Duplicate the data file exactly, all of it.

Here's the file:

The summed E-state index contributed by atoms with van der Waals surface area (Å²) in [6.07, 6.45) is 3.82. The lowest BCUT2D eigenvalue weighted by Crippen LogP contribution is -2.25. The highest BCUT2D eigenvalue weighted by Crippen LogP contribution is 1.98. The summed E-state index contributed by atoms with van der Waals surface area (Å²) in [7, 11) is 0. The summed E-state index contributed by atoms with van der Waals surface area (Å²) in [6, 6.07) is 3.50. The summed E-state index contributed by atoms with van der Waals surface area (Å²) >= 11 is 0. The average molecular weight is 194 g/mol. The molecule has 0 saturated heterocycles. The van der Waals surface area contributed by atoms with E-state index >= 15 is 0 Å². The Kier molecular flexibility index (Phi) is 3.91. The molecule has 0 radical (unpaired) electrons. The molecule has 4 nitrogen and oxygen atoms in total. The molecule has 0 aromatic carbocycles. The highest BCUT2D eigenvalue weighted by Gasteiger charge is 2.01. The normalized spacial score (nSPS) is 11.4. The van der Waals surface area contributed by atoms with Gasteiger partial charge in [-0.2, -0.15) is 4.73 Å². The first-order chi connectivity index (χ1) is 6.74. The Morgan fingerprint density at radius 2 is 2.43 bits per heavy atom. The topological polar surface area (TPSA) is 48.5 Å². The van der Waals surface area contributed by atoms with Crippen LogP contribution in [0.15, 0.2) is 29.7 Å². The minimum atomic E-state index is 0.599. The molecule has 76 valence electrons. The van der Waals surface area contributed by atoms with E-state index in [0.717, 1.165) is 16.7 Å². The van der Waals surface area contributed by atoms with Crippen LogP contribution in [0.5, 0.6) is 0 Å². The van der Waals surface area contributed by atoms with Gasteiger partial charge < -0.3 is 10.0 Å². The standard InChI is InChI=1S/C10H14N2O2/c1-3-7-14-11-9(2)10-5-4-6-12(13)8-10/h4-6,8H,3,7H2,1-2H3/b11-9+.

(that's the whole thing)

The summed E-state index contributed by atoms with van der Waals surface area (Å²) in [6.07, 6.45) is 3.82. The lowest BCUT2D eigenvalue weighted by Crippen LogP contribution is -2.25. The highest BCUT2D eigenvalue weighted by Crippen LogP contribution is 1.98. The summed E-state index contributed by atoms with van der Waals surface area (Å²) in [7, 11) is 0. The summed E-state index contributed by atoms with van der Waals surface area (Å²) in [6, 6.07) is 3.50. The summed E-state index contributed by atoms with van der Waals surface area (Å²) >= 11 is 0. The average molecular weight is 194 g/mol. The molecule has 0 saturated heterocycles. The van der Waals surface area contributed by atoms with E-state index >= 15 is 0 Å². The Kier molecular flexibility index (Phi) is 3.91. The molecule has 0 radical (unpaired) electrons. The molecule has 4 nitrogen and oxygen atoms in total. The molecule has 0 aromatic carbocycles. The highest BCUT2D eigenvalue weighted by Gasteiger charge is 2.01. The normalized spacial score (nSPS) is 11.4. The van der Waals surface area contributed by atoms with Gasteiger partial charge in [-0.2, -0.15) is 4.73 Å². The first-order chi connectivity index (χ1) is 6.74. The Morgan fingerprint density at radius 2 is 2.43 bits per heavy atom. The topological polar surface area (TPSA) is 48.5 Å². The van der Waals surface area contributed by atoms with Crippen LogP contribution in [0.15, 0.2) is 29.7 Å². The minimum atomic E-state index is 0.599. The molecule has 76 valence electrons. The van der Waals surface area contributed by atoms with E-state index in [0.717, 1.165) is 16.7 Å². The van der Waals surface area contributed by atoms with Crippen LogP contribution in [0.5, 0.6) is 0 Å². The van der Waals surface area contributed by atoms with Gasteiger partial charge < -0.3 is 10.0 Å². The standard InChI is InChI=1S/C10H14N2O2/c1-3-7-14-11-9(2)10-5-4-6-12(13)8-10/h4-6,8H,3,7H2,1-2H3/b11-9+.